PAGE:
Referring to FIGS. 7 and 10, sample points 66 are interpolated along the sampling lines 62 from the intermediary sample points 78 at process block 80.
Referring now to FIG. 11, the sample points 66 may be identified along the sampling line 62 by projecting a single end intermediary sample point 78' of the sampling line 62 to the image plane 30 and then truncating the image space coordinates of the projected point 78" so that it lies on a pixel image coordinate, and then re-transforming that image coordinate back to the sampling line 62 to identify the x coordinate of a first sample point 66' on the sampling line 62. The other sample points 66 will be spaced from this sample point 66' by a distance equal to ##EQU2## With the x locations of the sample points 66 on the sampling line 62 known, values for the sample points 66 may be linearly interpolated from the intermediary sample points 78.
For each data tube 61, values of sample points 66 are written to memory 16 for storage. As noted above, each sampling line 62 will map to a row of pixels and thus the accessing of the memory 16 for storage of the pixel data 27 will be facilitated.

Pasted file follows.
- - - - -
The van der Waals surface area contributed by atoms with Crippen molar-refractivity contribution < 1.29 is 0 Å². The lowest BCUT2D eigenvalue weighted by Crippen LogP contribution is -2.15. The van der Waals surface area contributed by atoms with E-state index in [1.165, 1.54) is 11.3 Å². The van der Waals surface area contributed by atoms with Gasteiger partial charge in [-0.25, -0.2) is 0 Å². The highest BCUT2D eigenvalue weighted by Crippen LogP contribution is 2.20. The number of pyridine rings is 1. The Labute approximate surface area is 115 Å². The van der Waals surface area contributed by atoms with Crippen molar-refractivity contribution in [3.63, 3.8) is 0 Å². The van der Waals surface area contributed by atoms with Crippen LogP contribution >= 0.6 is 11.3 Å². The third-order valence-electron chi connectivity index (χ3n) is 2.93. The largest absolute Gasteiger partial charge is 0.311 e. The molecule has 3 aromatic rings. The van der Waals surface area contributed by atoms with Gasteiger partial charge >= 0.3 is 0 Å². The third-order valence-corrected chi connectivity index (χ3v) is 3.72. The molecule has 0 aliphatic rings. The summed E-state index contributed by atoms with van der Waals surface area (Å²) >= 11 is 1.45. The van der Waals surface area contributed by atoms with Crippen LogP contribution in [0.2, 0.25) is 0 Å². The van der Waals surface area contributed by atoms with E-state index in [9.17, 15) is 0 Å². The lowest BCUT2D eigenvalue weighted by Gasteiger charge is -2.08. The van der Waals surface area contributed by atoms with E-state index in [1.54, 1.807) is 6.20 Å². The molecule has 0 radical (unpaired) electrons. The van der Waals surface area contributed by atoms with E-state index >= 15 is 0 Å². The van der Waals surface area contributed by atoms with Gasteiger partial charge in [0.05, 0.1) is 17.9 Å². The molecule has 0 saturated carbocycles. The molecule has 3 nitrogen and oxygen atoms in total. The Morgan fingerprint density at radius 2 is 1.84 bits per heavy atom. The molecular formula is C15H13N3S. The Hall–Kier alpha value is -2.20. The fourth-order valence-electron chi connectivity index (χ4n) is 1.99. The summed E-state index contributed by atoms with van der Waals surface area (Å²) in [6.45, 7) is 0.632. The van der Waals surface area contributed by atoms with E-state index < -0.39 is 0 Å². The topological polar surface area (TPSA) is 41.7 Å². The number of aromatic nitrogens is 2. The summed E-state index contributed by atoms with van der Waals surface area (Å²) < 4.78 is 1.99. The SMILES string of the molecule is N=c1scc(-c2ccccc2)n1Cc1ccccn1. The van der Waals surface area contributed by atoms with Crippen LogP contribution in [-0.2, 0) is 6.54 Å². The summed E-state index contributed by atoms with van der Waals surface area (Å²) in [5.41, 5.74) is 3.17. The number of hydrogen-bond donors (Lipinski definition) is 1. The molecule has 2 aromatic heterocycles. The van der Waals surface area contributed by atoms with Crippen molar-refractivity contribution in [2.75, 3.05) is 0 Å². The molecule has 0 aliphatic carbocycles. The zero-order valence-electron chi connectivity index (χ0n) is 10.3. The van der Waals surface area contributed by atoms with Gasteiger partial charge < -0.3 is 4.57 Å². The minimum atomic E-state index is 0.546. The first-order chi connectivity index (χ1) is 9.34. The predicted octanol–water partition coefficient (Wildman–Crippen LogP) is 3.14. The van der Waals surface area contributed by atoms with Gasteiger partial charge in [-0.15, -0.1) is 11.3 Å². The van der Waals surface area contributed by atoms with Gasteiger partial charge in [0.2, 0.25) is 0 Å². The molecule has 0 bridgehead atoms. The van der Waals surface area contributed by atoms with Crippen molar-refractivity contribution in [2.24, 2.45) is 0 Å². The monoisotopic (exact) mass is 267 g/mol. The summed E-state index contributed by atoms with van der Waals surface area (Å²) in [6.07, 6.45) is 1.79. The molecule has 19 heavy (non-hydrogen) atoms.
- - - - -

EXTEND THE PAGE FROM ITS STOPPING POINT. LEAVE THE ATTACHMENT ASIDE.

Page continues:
Referring again to FIG. 7, during the mapping of the sample points to the image plane 30, indicated by process block 80, the data of the sample points 66 in three dimensions is compressed to the two dimensions of the image plane 30. Compression of sample points 66 along a projection ray 60 is known in the art and generally requires selecting among the sample points 66 along a particular ray aligned with a view axis 34". In the preferred embodiment, the compression method is chosen from those which are indifferent to distance that the sampled points are displaced along the projection ray 60, allowing that information to be ignored during the mapping, simplifying the storage requirements of the compression process. A number of compression techniques meet this requirement including that of finding the minimum or maximum value sample point 66 value along each projection ray 60 or computing a summation of all values of sample points 66 along a projection ray 60. The compression of process block 80 is performed by comparing each value of a given sample point 66 to the then current value of the pixel 26 at the indicated image coordinates. When the maximum value of sample points 66 is sought, the memory 16 for pixels 26 is initially loaded with a value lower than any possible value of a sample point 66. Each sample point 66 is then interpolated from the intermediate sample points and compared to the corresponding pixel data in memory 16. If the value of the sample point 66 is greater than the pixel datum, that sampled point value replaces the pixel datum.